The month of May is widely celebrated across the United States as “World Trade Month”. National Small Business Week (May 12-16) seems an appropriate time to highlight some of the international trading resources that are available to support companies to do business internationally.
Rule # 1: Know Your International Destination
Country Commercial Guides prepared by the US Commercial Service to assist US businesses are excellent places to start. They provide a good overview for anyone, anywhere who is interested in a particular country. There is a guide for every country – from Afghanistan to Zimbabwe, except the United States.
For that information, a starting point is the BBC Country Profiles. They provide a more general but important overview of most countries, including the United States.
Most countries, even the poorest, have an Investment Promotion or Investment Support agency to attract and support investments in the country. Their purpose is to tell you why you should do business in that country and so will focus on its most positive attributes. More importantly, this will be a good source of information about incentive programs that may be available to you. The World Association of Investment Promotion Agencies provides a listing with links to its member agencies.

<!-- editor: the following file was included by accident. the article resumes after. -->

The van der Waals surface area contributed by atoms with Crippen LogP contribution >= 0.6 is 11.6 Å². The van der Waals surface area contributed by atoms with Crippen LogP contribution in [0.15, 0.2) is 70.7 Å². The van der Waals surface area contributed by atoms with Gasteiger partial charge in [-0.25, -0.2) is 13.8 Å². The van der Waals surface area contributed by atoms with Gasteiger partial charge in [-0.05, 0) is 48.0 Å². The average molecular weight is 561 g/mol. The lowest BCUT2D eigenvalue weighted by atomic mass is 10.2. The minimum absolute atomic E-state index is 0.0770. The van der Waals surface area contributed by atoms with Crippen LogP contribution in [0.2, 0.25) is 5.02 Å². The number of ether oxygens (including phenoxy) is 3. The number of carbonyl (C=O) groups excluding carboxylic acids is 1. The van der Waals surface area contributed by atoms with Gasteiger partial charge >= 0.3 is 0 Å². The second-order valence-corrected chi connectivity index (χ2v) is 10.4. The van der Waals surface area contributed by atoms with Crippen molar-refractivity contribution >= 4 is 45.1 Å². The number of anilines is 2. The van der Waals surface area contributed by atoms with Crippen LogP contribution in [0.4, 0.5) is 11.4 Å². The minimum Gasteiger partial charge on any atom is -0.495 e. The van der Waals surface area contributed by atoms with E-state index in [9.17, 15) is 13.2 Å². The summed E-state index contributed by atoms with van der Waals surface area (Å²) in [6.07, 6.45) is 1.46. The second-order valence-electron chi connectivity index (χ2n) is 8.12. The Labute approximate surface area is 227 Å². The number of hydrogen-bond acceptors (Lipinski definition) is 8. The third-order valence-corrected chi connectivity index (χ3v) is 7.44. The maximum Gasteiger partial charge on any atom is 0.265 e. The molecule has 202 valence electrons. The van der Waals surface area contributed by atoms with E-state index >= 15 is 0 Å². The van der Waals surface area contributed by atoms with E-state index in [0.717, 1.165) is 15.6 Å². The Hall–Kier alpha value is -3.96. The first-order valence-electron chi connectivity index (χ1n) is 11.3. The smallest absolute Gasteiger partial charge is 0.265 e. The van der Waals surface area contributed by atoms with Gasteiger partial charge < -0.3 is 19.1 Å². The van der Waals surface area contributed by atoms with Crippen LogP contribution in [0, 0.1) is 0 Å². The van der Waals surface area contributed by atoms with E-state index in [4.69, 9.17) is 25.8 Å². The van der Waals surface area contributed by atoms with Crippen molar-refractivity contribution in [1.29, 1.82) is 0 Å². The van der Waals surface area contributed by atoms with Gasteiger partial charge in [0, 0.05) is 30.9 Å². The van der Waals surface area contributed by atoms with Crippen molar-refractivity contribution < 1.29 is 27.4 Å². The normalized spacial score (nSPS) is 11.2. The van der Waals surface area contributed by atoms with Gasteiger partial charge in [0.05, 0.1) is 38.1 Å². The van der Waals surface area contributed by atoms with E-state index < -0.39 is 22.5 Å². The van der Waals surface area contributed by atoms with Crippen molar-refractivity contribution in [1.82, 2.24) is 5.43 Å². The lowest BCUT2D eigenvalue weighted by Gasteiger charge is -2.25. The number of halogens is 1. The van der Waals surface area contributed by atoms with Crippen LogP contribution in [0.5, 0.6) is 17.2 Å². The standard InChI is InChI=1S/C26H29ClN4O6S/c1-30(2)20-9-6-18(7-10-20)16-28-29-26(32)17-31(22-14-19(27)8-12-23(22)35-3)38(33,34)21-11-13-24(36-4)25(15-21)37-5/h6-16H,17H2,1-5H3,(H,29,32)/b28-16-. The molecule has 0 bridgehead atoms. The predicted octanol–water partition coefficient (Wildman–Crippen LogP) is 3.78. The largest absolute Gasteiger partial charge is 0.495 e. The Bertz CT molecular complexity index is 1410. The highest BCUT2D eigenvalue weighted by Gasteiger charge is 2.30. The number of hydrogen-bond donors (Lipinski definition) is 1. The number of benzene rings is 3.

Here is a handy link to investment promotion agencies across Europe.
For those interested in doing business in the United States, that information is available at the level of the states! SelectUSA.gov provides a handy link to each state’s investment promotion office and incentive programs. Some states maintain their own overseas presence in key countries, as well.
Resources for Exporters
Some countries, notably the major economies, have dedicated resources to support exporters. This is not surprising as the export of goods and services generates the revenue that a country needs to pay for its imports. Your country’s trade and investment agency is also a good source for this information. Or you may want to try the agency or department that supports commerce.
In the United States
Under the Obama Administration’s U.S. National Export Initiative, the United States has made increasing exports, in particular in a revitalized manufacturing sector, a top priority. Export.Gov provides a one-stop shop for US exporters.
Resources for Importers
Importers of goods need guidance that is very specific to the good being imported, its country of origin and intended destination. For that you need a customs broker and/or customs attorney. But here are some overview guidelines. The US Commercial Service Country Guides contain chapters on each country’s trade regulations, including customs.
EU Export HelpDesk focus on developing country requirements, but provides a one-stop shop for those interested in accessing the EU market.
For importing into the United States, the U.S. Customs and Border Protection (CBP) agency provides a Guide for Commercial Importers. Or you can contact me for assistance.